America’s Infrastructure Shortfall Could Be an Investor’s Best Friend
Every four years, the American Society of Civil Engineers (ASCE) releases its report card on the condition of America's infrastructure, and for the second time since 2013, our nation's roads, bridges, waterways, airports and more scored a barely-passing D+.
Every four years, the American Society of Civil Engineers (ASCE) releases its report card on the condition of America’s infrastructure, and for the second time since 2013, our nation’s roads, bridges, waterways, airports and more scored a barely-passing D+.
As disconcerting as this might be to American taxpayers who expect and depend on quality infrastructure, it could be a huge opportunity for investors in companies that stand to benefit from President Donald Trump’s $1 trillion infrastructure spending proposal.
Although the plan will likely include public funding, private investment is expected to play an exceptionally large role. House Speaker Paul Ryan recently commented that for every $1 of public funds earmarked for infrastructure, there should be at least $40 in private sector spending. This is investment that will be much-needed.
Failure to Act
According to the ASCE, the U.S. is facing a “yuge” spending gap in both the near term and long term. Between 2016 and 2025, the nation will be short nearly $3 trillion for surface transportation, water, electricity and more. Between 2016 and 2040, the spending gap pushes closer to $10 trillion.
This gap has “a cascading impact on our nation’s economy,” as the ASCE puts it. If nothing changes in terms of infrastructure spending, U.S. gross domestic product (GDP) could lose up to $4 trillion by 2025. Business sales could fall $7 trillion, and 5 million American jobs could be lost.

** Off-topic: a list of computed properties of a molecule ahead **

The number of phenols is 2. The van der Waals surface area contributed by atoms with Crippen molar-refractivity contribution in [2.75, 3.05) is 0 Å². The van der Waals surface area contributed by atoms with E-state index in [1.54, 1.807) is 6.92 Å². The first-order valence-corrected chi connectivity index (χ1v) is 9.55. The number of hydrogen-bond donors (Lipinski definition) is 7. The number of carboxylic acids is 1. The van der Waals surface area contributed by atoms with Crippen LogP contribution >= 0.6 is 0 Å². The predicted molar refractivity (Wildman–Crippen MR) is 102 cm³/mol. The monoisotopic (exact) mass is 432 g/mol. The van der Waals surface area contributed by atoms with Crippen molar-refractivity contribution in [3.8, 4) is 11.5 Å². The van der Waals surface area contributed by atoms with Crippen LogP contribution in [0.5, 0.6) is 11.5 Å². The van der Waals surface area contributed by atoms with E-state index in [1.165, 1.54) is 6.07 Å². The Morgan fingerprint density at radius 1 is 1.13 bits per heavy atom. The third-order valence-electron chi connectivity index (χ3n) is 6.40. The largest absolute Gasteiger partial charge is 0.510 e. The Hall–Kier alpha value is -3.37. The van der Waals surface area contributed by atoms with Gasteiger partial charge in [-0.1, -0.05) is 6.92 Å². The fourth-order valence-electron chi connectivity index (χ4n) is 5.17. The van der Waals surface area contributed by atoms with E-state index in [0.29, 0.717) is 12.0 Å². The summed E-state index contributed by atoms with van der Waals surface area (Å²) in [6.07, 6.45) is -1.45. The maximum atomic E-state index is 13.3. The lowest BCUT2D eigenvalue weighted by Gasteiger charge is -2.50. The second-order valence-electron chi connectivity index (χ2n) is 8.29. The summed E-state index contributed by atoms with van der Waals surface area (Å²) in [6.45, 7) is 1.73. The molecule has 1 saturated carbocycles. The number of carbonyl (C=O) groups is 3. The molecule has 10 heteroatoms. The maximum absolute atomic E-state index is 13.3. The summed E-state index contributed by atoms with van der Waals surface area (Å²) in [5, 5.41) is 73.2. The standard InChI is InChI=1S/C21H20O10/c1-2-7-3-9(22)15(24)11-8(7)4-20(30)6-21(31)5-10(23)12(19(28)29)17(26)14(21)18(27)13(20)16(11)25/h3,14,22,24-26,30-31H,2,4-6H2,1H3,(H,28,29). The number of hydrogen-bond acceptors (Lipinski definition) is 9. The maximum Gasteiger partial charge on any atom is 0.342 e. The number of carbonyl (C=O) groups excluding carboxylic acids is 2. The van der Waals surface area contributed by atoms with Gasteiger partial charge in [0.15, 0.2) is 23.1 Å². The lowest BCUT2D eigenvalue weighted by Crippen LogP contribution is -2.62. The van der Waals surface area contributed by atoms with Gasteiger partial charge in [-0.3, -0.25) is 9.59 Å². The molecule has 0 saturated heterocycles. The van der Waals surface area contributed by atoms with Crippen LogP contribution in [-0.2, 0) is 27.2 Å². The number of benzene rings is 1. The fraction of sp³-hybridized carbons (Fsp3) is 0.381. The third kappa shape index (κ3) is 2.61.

Take a look at the cost of congested roads alone. In 2014, the most recent year of available data, an estimated 3.1 billion gallons of fuel were wasted while we sat idly in traffic. Combined with lost time and productivity, this amounted to approximately $160 billion—all because of clogged roads and highways.
Without the proper funding for surface repairs and expansion, this figure could easily continue to surge in the coming years as more and more Americans use public roads. In 2016, Americans drove over a jaw-dropping 3 trillion miles, equivalent to more than 300 round trips between Earth and Pluto.
They’re also flying more than ever before, as you can see in the chart above. With U.S. airports serving more than 2 million passengers every day, congestion is growing. During one of the presidential debates in September, Trump compared U.S. airports to “a third world country,” specifically calling out Los Angeles International, LaGuardia, John F. Kennedy and Newark. In their efforts to address these capacity issues, airports are facing a $42 billion funding gap between last year and 2025.
Transit, which includes commuter rail, is also grossly underfunded, according to the ASCE. Like roads and airports, transit is increasingly depended on by millions of Americans, who took a whopping 10.5 billion trips on light rail in 2015. Despite growing demand, transit faces a $90 billion rehabilitation shortfall.
Perhaps no U.S. infrastructure has aged more than bridges, with nearly four in 10 of them older than 50 years. Of the more than 614,000 bridges in the U.S., 56,000, or 9 percent, were considered “structurally deficient” last year. According to the ASCE, our nation’s bridges are in need of $123 billion to rehabilitate them.
And as I told you last week, about 70 percent of America’s 90,000 dams will be at least 50 years old by 2025, according to E&E News.
In a 2015 study, Standard & Poor’s found that government spending on infrastructure as a percentage of GDP had fallen to a two-decade low of 1.7 percent. This is precisely what Trump wants to remedy with his pledge to inject $1 trillion into the system, as it will not only rejuvenate our roads and airports but could also have a huge multiplier effect. S&P estimates that for every $1 allocated to public-sector infrastructure, about $1.70 is generated and added to real GDP.
But to close the gap described by ASCE, private investment will be needed. I believe this infrastructure buildout—which aspires to be as massive and consequential as President Eisenhower’s in the 1950s—presents some attractive opportunities for commodities and materials investors.
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